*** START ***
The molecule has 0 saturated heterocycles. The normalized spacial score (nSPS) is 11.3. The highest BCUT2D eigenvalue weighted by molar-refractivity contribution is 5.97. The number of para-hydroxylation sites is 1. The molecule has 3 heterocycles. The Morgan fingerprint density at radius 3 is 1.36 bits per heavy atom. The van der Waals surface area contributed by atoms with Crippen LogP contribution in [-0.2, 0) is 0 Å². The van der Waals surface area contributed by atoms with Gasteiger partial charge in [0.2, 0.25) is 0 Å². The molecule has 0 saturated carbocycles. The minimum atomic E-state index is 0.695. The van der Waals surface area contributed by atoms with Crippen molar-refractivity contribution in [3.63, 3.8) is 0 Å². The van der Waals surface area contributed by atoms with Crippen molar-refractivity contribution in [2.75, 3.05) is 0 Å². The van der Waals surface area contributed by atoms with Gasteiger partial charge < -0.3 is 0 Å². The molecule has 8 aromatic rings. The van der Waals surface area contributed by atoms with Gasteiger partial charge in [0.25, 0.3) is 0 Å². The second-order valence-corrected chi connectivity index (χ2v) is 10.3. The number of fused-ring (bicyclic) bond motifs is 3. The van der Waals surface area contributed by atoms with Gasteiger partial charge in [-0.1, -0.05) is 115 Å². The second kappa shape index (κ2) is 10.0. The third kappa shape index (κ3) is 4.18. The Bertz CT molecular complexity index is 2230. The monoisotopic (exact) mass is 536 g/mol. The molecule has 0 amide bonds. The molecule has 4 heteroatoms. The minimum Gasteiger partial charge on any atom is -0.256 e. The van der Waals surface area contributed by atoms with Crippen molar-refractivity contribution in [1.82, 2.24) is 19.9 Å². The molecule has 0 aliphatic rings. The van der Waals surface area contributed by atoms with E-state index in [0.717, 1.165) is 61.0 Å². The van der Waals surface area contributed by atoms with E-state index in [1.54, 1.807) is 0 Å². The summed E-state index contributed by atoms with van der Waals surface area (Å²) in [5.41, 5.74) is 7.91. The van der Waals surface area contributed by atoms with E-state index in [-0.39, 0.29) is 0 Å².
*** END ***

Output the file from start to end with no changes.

The molecule has 0 saturated heterocycles. The normalized spacial score (nSPS) is 11.3. The highest BCUT2D eigenvalue weighted by molar-refractivity contribution is 5.97. The number of para-hydroxylation sites is 1. The molecule has 3 heterocycles. The Morgan fingerprint density at radius 3 is 1.36 bits per heavy atom. The van der Waals surface area contributed by atoms with Crippen LogP contribution in [-0.2, 0) is 0 Å². The van der Waals surface area contributed by atoms with Gasteiger partial charge in [0.2, 0.25) is 0 Å². The molecule has 0 saturated carbocycles. The minimum atomic E-state index is 0.695. The van der Waals surface area contributed by atoms with Crippen molar-refractivity contribution in [3.63, 3.8) is 0 Å². The van der Waals surface area contributed by atoms with Crippen molar-refractivity contribution in [2.75, 3.05) is 0 Å². The van der Waals surface area contributed by atoms with Gasteiger partial charge < -0.3 is 0 Å². The molecule has 8 aromatic rings. The van der Waals surface area contributed by atoms with Gasteiger partial charge in [0.25, 0.3) is 0 Å². The second-order valence-corrected chi connectivity index (χ2v) is 10.3. The number of fused-ring (bicyclic) bond motifs is 3. The van der Waals surface area contributed by atoms with Gasteiger partial charge in [-0.1, -0.05) is 115 Å². The second kappa shape index (κ2) is 10.0. The third kappa shape index (κ3) is 4.18. The Bertz CT molecular complexity index is 2230. The monoisotopic (exact) mass is 536 g/mol. The molecule has 0 amide bonds. The molecule has 4 heteroatoms. The minimum Gasteiger partial charge on any atom is -0.256 e. The van der Waals surface area contributed by atoms with Crippen molar-refractivity contribution in [1.82, 2.24) is 19.9 Å². The molecule has 0 aliphatic rings. The van der Waals surface area contributed by atoms with E-state index in [0.717, 1.165) is 61.0 Å². The van der Waals surface area contributed by atoms with E-state index in [1.54, 1.807) is 0 Å². The summed E-state index contributed by atoms with van der Waals surface area (Å²) in [5.41, 5.74) is 7.91. The van der Waals surface area contributed by atoms with E-state index in [-0.39, 0.29) is 0 Å².